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Home > Columns > Ross Robertson > May, 2006 - Violence
by Ross Robertson

Violence by Ross Robertson


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[Author's preface: The following article was written before the recent discussion on Aikido-L about the nature of violence. Since that discussion has transpired after the date of the initial writing but before publication, a few notes are in order. First, this article assumes the definition of violence to mean "behavior which causes harm, damage, or death." Secondly, the scope is aimed at human violence, meaning harm to the body, to a population, or to the environment and support infrastructures (although comparisons to other biological systems are made). Third, violence is treated as a normal, natural outcome of evolutionary processes. Finally, the article assumes that it is also natural to seek ways to minimize or eliminate the experience of violence, both for one's self and one's kind.]

In the study of a self defense or military science, we should seek to understand the roots of violence -- not simply its expressions and how to deal with them, but what motives may be at work. To look at these things objectively it is helpful to view them as natural phenomena rather than forces of evil. So, by analogy, if we can gain better insights as to the conditions that precipitate hurricanes, earthquakes, volcanic eruptions, and so on, we might learn how better to protect ourselves and our infrastructures. By the same reasoning, the circumstances favorable to warfare and individual assault should be studied and understood. The following represents my speculation along these lines.

We can identify general categories for the causes of violence. No doubt there is some overlap, as distinctions of convenience are always somewhat artificial. A more in-depth analysis would be able to suggest a hierarchy for these categories. For now, they are presented In no particular order:

  • Territory
  • Predation
  • Sport
  • Fear
  • Aberration
  • Accident
  • Defense

Territory

Competition for resources is a natural imperative at all levels of biology. There is an upper limit to how much life a geographic area can sustain. Establishing a sufficient hegemony over those resources is necessary for continued survival for both individual and species.

Predation

In the strictest sense, a predator hunts and kills for its own survival. In addition to skills in stalking, trapping, and killing, the predator must also defend the prize from thieves. In the more general sense, thieving is also a kind of predation. Organisms and living systems that are successful in taking life or sustenance from others do so for their own survival.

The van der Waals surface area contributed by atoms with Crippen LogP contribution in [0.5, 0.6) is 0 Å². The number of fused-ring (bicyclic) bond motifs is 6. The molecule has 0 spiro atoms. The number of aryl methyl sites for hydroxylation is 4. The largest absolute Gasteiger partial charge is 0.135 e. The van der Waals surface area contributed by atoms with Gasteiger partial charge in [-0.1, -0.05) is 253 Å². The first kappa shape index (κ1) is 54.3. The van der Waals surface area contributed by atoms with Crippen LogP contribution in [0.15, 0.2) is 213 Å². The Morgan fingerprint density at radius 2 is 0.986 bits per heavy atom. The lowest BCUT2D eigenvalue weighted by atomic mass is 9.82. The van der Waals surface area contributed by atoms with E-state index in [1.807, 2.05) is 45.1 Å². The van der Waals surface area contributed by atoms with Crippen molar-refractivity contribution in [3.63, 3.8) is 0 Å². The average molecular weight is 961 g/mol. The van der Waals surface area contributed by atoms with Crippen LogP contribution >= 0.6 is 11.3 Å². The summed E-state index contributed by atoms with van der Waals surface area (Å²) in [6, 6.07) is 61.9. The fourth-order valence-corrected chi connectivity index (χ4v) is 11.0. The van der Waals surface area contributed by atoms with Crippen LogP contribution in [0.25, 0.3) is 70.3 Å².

Sport

Killing or harming for play may not contribute directly to survival, but it can have the effect of sharpening skills used in predation.

Fear

Under perception of threat, an organism may attack preemptively to remove the source of the threat. Humans may be induced or coerced to commit violence to others out of fear of reprisal by their own gang, tribe, or culture.

Aberration

Organisms may do violence outside of normal behavior if there is an anomalous health condition. Rabies is one example, but among humans we see it as the result of congenital neurological defect, severe abuse, neglect, or other from environmental stresses. Violent behavior in this case is the result of a broken cognitive system.

Accident

Violence often occurs in complete absence of malice. From car accidents to natural disasters, an unlucky combination of circumstances can be fatal.

Defense

Defensive violence is always in response to an actual, active threat. Whenever escape is not an option, violence may be necessary to overcome violence. Fear may or may not be a component. True defensive violence is distinctive because it is not preemptive. It is always as a response to a manifest attack.

In what ways can this information be helpful? In the realm of human affairs, we can learn from the successes of other biological systems. Being human, we may be able to choose among many survival traits to find those that are most appropriate for the conditions. Among these traits are superior strength, speed, stealth, cunning, camouflage, numbers, cooperation, symbiosis, weaponry, awareness, and undesirability.

Let's look briefly at how these may be applied to the above categories:

Territory

We must understand that finite resources and inequity of opportunity breeds conflict. If we do not learn to manage our own population densities, natural dynamics will eventually correct the imbalance in a manner catastrophic for human societies. In the territorial battle with other life-forms, we have pretty much won on all fronts except for certain microorganisms. Now we have to use our control wisely to preserve resources necessary for sustenance and quality of life. As regards competition among humans, we can minimize violence by achieving a more equitable distribution of resources and respecting the territorial rights of others.